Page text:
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04 Sep 2014

Native advertising: why brands need to sit up and pay attention to 2014’s most important buzzword

Posted on September 4, 2014 by

We like buzzwords. And so far 2014 has given birth to some pretty cool ones. We’ve seen the word ‘selfie’ become part of our everyday vocabulary (you know you’ve made it when you’re included in the official scrabble dictionary), read about how ‘neuromorphics’ can bring Terminator’s Judgement Day to life, and native advertising… Ok, native advertising might not be so new, but in the marketing world it’s becoming one of the most hyped and used buzzwords this year.

The rapid growth of content-focused websites, such as Buzzfeed and Vice, has led to an overnight surge in popularity of native advertising as brands try to piggy back on the popularity of these content-sharing websites to connect with their online audience in an organic way. And it’s more than understandable too; one of the most popular native ads by book publisher Harper Collins drove 717,990 social interactions including 91,000 shares on Facebook to date with its “17 Problems only book lovers will understand” native ad.

Don’t tell Don Draper, but as consumers we’re becoming more and more frustrated with advertising, as brands nonchalantly broadcast their message to consumers across traditional, online and social media, often disrupting the audience’s viewing habits. Online audiences are time poor during the day and want a 30-second break from reality – so when YouTube or Mail Online forces users to watch a 30-second advert, most users have switched off after five seconds and go back to work. Money down the drain, as these techniques will only offer diminishing returns. Which is where native advertising comes in.

So what is native advertising and how can it help switch your audience back on? In a nutshell it’s advertising that matches the format and context of the surrounding content, that’s hosted by a media partner, most popularly on Buzzfeed and originally on Funny or Die. This doesn’t mean that it’s something that’s as brash as an advertorial, slapping the brand right across your face. In fact it’s something completely different. Native advertising is all about brands creating some awesome kick-ass content that aims to encourage social sharing that will positively influence your audience. It’s not cheap though.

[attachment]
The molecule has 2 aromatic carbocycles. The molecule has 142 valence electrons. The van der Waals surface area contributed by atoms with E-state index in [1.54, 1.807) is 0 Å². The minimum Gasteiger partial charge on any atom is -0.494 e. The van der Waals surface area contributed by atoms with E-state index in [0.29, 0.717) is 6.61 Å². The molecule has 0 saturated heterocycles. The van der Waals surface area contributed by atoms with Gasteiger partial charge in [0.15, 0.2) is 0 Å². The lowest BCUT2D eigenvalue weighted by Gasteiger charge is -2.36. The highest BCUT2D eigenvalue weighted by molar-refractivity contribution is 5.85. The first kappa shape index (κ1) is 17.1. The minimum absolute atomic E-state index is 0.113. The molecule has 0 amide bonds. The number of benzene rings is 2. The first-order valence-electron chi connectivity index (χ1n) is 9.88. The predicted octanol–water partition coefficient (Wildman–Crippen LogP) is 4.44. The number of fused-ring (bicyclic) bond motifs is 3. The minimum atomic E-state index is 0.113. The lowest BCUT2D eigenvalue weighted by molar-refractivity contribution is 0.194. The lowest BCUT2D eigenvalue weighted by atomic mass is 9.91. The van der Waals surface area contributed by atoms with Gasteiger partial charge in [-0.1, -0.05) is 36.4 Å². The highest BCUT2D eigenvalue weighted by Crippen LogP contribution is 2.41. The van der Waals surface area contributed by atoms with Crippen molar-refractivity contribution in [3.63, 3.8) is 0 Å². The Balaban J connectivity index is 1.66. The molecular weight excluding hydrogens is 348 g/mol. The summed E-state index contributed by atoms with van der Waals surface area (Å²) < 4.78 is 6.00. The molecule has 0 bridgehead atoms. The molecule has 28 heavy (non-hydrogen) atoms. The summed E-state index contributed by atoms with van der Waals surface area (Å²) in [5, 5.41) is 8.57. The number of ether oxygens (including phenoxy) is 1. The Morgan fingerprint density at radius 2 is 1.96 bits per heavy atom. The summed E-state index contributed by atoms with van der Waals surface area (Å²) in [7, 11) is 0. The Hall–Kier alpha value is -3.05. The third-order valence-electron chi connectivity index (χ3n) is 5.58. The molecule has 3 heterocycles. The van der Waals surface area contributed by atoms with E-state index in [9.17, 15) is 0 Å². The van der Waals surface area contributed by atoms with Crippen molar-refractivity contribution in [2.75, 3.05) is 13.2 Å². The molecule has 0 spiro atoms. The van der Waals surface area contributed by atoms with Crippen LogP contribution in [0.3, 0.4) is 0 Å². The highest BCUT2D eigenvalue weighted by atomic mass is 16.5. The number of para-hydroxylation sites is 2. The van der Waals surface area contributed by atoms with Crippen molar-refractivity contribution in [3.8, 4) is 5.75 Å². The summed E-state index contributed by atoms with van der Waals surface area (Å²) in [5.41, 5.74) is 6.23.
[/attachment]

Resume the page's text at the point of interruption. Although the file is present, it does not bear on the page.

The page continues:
Following the K.I.S.S rule (keep it simple, stupid) some of the most successful native ads have also been the most modest, whilst at the same time emphasising brands’ business propositions. By understanding what their audience wants, and targeting the bored-at-work category with inspiring picture galleries, life-changing recipes or nostalgic content (all relevant to a particular brand campaign) brands that provide valuable content for their audience will receive the most social shares, allowing them to tell their brand stories to the masses via social.

If you get it right, the possibilities with native advertising are endless. With your branded content, and messages, being organically shared on social media, you’ll be able to build your social community and grow social equity, increasing your audience engagement on social media and helping to meet your overall business goals. By creating unique content you’ll add value to your audience’s lives and influence what they think about you.

Here’s some great examples of brands adding value by creating really exciting content. – Between Two Ferns with Barack Obama

Harper Collins – 17 Problems only book lovers will understand

Asda – Which barbeque food are you? 

Mini – 25 places that look not normal but actually are

It’s becoming apparent that native advertising will offer the most ad revenue growth for publishers over the next three to five years, with 84% of publishers believing that native advertising adds value for customers. Clearly it’s a growing trend that will continue to develop. It will completely change the online media landscape and how brands and agencies formulate their social media and overall marketing strategies, blurring the line between the two.

The future is bright. The future is native advertising.

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